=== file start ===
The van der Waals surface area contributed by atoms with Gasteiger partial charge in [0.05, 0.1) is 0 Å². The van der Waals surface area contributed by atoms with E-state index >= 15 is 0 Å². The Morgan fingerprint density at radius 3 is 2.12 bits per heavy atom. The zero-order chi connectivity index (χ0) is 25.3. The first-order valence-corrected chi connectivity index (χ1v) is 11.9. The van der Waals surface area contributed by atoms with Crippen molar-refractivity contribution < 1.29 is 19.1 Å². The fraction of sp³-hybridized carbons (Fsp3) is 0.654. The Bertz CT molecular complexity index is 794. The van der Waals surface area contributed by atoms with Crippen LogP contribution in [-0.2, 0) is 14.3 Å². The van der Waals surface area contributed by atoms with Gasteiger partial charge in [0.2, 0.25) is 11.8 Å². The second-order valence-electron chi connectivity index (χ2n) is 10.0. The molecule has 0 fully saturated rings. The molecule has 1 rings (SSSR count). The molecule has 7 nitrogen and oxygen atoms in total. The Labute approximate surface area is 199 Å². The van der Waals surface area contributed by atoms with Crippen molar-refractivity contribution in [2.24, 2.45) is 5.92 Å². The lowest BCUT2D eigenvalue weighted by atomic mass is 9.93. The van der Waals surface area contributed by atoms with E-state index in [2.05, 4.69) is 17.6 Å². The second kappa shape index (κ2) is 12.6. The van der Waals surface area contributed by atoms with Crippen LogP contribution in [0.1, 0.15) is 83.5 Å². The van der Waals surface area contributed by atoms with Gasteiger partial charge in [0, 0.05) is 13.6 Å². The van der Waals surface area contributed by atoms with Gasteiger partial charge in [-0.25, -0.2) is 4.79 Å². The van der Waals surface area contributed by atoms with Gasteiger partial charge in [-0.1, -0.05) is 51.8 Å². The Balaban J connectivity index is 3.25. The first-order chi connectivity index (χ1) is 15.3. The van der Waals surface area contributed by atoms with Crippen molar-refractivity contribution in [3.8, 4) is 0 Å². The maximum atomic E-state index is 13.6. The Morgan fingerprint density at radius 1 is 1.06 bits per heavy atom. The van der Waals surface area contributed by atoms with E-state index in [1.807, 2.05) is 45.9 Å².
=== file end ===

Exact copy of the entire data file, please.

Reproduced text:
The van der Waals surface area contributed by atoms with Gasteiger partial charge in [0.05, 0.1) is 0 Å². The van der Waals surface area contributed by atoms with E-state index >= 15 is 0 Å². The Morgan fingerprint density at radius 3 is 2.12 bits per heavy atom. The zero-order chi connectivity index (χ0) is 25.3. The first-order valence-corrected chi connectivity index (χ1v) is 11.9. The van der Waals surface area contributed by atoms with Crippen molar-refractivity contribution < 1.29 is 19.1 Å². The fraction of sp³-hybridized carbons (Fsp3) is 0.654. The Bertz CT molecular complexity index is 794. The van der Waals surface area contributed by atoms with Crippen LogP contribution in [-0.2, 0) is 14.3 Å². The van der Waals surface area contributed by atoms with Gasteiger partial charge in [0.2, 0.25) is 11.8 Å². The second-order valence-electron chi connectivity index (χ2n) is 10.0. The molecule has 0 fully saturated rings. The molecule has 1 rings (SSSR count). The molecule has 7 nitrogen and oxygen atoms in total. The Labute approximate surface area is 199 Å². The van der Waals surface area contributed by atoms with Crippen molar-refractivity contribution in [2.24, 2.45) is 5.92 Å². The lowest BCUT2D eigenvalue weighted by atomic mass is 9.93. The van der Waals surface area contributed by atoms with E-state index in [2.05, 4.69) is 17.6 Å². The second kappa shape index (κ2) is 12.6. The van der Waals surface area contributed by atoms with Crippen LogP contribution in [0.1, 0.15) is 83.5 Å². The van der Waals surface area contributed by atoms with Gasteiger partial charge in [0, 0.05) is 13.6 Å². The van der Waals surface area contributed by atoms with Gasteiger partial charge in [-0.25, -0.2) is 4.79 Å². The van der Waals surface area contributed by atoms with Gasteiger partial charge in [-0.1, -0.05) is 51.8 Å². The Balaban J connectivity index is 3.25. The first-order chi connectivity index (χ1) is 15.3. The van der Waals surface area contributed by atoms with Crippen molar-refractivity contribution in [3.8, 4) is 0 Å². The maximum atomic E-state index is 13.6. The Morgan fingerprint density at radius 1 is 1.06 bits per heavy atom. The van der Waals surface area contributed by atoms with E-state index in [1.807, 2.05) is 45.9 Å².